Square wave will be cheaper and easier... but what on earth do you want 10A at one volt for?
Realistically you'd use a DC-DC converter to get you 1V (ish) at DC, then use 4 heavy-duty transistors (probably MOSFET) to give you switched square-wave ac.
If it's going to be lightweight, you'll use the DC-DC converter running at several tens of kilohertz, and it'll use a ferrite-cored transformer internally.
Rectifying the ac in the output of the DC-DC converter (1volt-ish) will be horribly inefficient because you'll be dropping half a volt (ie half your final power) in the diodes. Euurrrghhh! I guess you get special low-drop diodes - they must use them in computer power supplies since modern microprocessors use many amps at around 1V. You could probably learn some relevant tricks from looking at modern computer PSUs.
You won't be able to make efficient use of this 1volt with electronics, so I guess you want to use it for a motor or tungsten bulb or something?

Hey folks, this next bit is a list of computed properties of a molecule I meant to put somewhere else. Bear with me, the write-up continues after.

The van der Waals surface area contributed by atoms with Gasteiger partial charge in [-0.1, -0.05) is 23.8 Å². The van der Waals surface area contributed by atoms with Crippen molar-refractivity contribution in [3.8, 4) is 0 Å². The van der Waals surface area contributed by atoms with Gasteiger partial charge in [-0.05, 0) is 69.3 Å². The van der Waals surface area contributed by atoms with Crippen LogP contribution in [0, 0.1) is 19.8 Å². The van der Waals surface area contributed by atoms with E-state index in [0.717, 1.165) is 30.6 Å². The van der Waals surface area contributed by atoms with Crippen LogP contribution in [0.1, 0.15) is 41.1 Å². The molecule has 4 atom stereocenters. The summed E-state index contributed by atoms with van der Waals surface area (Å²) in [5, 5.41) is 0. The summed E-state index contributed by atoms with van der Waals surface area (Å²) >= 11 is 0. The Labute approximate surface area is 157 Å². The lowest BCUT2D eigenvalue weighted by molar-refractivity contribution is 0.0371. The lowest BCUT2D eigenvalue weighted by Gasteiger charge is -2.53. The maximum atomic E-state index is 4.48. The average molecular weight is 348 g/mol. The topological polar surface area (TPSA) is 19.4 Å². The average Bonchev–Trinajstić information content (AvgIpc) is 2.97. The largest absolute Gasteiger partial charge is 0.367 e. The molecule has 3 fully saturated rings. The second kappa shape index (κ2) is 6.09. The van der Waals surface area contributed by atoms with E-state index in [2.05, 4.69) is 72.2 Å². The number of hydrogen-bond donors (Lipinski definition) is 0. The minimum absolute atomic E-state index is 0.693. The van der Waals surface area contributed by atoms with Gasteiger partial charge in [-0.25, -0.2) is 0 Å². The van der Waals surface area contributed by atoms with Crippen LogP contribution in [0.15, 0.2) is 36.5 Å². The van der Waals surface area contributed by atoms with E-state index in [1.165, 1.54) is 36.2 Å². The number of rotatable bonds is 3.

But a bulb wouldn't need AC, and an AC motor powered by a square wave would judder like crazy, sound ghastly, and possibly shake apart its bearings and anything mechanically coupled to it.
If there's some connection to aircraft, why use 300Hz instead of 400Hz? They'll be no cost or complexity difference.
If you are new to electronics then this will be a very ambitious project. You might be able to get a 12V to 1V DC converter "off the shelf" (probably from a Chinese supplier), but I reckon the 300Hz AC bit is non-standard enough that you'll have to roll your own there.